Rising support for Liberals in Toronto may doom Olivia Chow’s mayoral bid
By Bob Hepburn, Toronto Star, Sep 4, 2014
Once the strong front-runner in the Toronto mayoral race, Olivia Chow is now locked in the political fight of her life with only a few weeks left to revive her faltering campaign. Recent polls place Chow, a former high-profile New Democrat MP, in third place behind both John Tory and incumbent mayor Rob Ford. So great has been her fall that even Chow has started to call herself “the underdog” in the race.
It’s a stunning position for Chow to find herself in, especially in light of how far ahead she was of her opponents in polls earlier this year. It’s even more shocking given the fact she now lags behind Ford, the disgraced mayor who spent weeks in a rehab clinic for drug and alcohol abuse.
Also in the Toronto Star: Those waiting for Olivia Chow miracle are running out of time, by columnist Royson James, Sept 6, 2014
The latest survey, released Tuesday by Nanos Research, showed Tory with 42 per cent support, Ford at 28 per cent, Chow with 26 per cent and former city councillor David Soknacki with 3 per cent.
Chow’s troubles in the polls can be partly blamed on a weak public speaking style, her opponents’ portrayal of her as a “tax-and-spend lefty” and a platform focused on 1,000 points of light rather than two or three key themes that matter to voters. But a more significant problem facing Chow is that the traditional NDP base in Toronto has been vanishing in recent years.
This is important because Chow’s strategy relies heavily on a huge NDP turnout on the Oct. 27 election day. Given her long history in the party, Chow is considered “the NDP candidate” in this race, despite her efforts to portray her campaign as being free of party politics.
Indeed, Chow is haunted by the NDP’s miserable results in Toronto in the Ontario provincial election in June and in four federal byelections since the 2011 general election.
Signs of the NDP’s fading level of voter support in Toronto are everywhere. In the Ontario election, the Liberals trounced the NDP in Toronto, reducing the NDP to just two seats. The Liberals even captured two long-standing NDP ridings, including Trinity-Spadina (the area Chow represented as a federal MP for eight years) where veteran NDP MPP Rosario Marchese lost by a whopping 8,400 votes.
The Liberals increased their vote in all 23 ridings that cover the 416 area, while the NDP turnout dropped in more than half of those same ridings. In fact, NDP candidates finished a distant third behind Conservatives in 11 ridings.
On the federal scene, the NDP is faring just as badly in the city. The party’s biggest blow came when the NDP failed to hold Chow’s old riding of Trinity-Spadina in a June 30 byelection. Liberal candidate Adam Vaughan captured 53.7 per cent of the vote while the NDP’s Joe Cressy was backed by 34 per cent. In the 2011 federal election, Chow won with 54.5 per cent of the votes.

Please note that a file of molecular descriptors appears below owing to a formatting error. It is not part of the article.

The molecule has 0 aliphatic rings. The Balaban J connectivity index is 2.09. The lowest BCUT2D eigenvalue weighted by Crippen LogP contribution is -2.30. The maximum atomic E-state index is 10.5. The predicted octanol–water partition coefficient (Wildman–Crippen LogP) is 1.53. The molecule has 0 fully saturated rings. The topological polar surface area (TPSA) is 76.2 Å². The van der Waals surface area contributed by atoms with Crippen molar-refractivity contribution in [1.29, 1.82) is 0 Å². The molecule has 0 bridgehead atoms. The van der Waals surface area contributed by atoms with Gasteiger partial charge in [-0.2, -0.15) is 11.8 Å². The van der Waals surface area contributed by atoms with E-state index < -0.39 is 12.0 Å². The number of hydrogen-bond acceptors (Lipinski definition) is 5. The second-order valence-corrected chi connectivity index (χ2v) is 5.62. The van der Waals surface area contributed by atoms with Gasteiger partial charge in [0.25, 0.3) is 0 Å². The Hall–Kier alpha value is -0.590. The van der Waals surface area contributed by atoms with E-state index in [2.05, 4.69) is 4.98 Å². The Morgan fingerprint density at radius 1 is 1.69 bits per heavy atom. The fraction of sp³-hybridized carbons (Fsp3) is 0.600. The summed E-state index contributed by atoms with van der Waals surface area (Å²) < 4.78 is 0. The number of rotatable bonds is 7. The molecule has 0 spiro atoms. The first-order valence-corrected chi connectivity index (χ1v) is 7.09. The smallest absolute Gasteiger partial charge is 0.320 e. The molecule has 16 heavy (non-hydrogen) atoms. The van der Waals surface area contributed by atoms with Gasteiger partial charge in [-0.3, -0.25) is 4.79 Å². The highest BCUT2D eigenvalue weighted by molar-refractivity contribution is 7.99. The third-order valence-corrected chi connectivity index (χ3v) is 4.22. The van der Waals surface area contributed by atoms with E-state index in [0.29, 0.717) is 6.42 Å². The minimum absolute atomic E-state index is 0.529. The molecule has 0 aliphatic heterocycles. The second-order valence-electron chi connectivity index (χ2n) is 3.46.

In the Scarborough-Agincourt byelection also held on June 30, Liberal support rose to 59.4 per cent from 45.4 per cent in the 2011 general election while NDP backing fell to 8.5 per cent from 18 per cent.
Earlier, in last year’s byelection in Toronto Centre, the Liberals widened the margin of victory between themselves and the NDP compared to the 2011 general election.
The NDP did win the fourth federal byelection, holding on to the late NDP leader Jack Layton’s riding of Toronto-Danforth in 2012. Even in that contest, though, the Liberals dramatically narrowed the gap with the NDP.
Combined, these results signal major trouble for Chow on Oct. 27. To win, she must hang onto her NDP base, albeit shrunken, while winning over a vast number of traditional Liberal voters who might be thinking of voting for Tory.
Like Tory, she has recruited senior Liberals to her campaign, including self-styled “progressives” such as former Ontario Liberal cabinet minister George Smitherman and former RBC executive Charles Coffey.
Chow also draws some solace from two polls earlier in the campaign that showed she had slightly more support of provincial and federal Liberal voters than Tory. Both polls, however, were conducted before more recent surveys that put Chow in third place.
With seven weeks to go before voting day, Chow still has time to turn the polls around. To do that, she will unveil more “progressive” measures aimed at appealing to left-of-centre voters. The first of these came Tuesday when she proposed a scheme to raise land transfer taxes on homes sold for more than $2 million and use the money to help pay for youth nutrition programs and more buses.
Chow is praying proposals like this can win over Liberals who are wavering between herself and Tory. If she fails to do so, she will lose and be left wondering: where did all the NDP voters in Toronto go?